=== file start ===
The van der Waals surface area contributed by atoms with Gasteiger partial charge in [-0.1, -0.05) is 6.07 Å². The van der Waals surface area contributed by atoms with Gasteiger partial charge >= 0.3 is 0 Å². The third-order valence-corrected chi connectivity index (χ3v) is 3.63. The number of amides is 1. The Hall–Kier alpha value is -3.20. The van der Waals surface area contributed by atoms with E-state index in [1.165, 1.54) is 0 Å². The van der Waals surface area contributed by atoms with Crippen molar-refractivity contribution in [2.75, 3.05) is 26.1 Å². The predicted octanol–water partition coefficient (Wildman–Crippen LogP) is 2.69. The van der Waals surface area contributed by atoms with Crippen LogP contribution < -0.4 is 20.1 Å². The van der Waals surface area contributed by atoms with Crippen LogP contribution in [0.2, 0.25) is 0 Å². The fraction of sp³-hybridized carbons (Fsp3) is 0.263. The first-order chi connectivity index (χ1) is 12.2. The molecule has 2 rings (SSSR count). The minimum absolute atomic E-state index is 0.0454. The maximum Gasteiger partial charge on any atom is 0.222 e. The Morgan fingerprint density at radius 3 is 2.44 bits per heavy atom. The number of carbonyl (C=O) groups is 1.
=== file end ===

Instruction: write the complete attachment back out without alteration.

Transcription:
The van der Waals surface area contributed by atoms with Gasteiger partial charge in [-0.1, -0.05) is 6.07 Å². The van der Waals surface area contributed by atoms with Gasteiger partial charge >= 0.3 is 0 Å². The third-order valence-corrected chi connectivity index (χ3v) is 3.63. The number of amides is 1. The Hall–Kier alpha value is -3.20. The van der Waals surface area contributed by atoms with E-state index in [1.165, 1.54) is 0 Å². The van der Waals surface area contributed by atoms with Crippen molar-refractivity contribution in [2.75, 3.05) is 26.1 Å². The predicted octanol–water partition coefficient (Wildman–Crippen LogP) is 2.69. The van der Waals surface area contributed by atoms with Crippen LogP contribution < -0.4 is 20.1 Å². The van der Waals surface area contributed by atoms with Crippen LogP contribution in [0.2, 0.25) is 0 Å². The fraction of sp³-hybridized carbons (Fsp3) is 0.263. The first-order chi connectivity index (χ1) is 12.2. The molecule has 2 rings (SSSR count). The minimum absolute atomic E-state index is 0.0454. The maximum Gasteiger partial charge on any atom is 0.222 e. The Morgan fingerprint density at radius 3 is 2.44 bits per heavy atom. The number of carbonyl (C=O) groups is 1.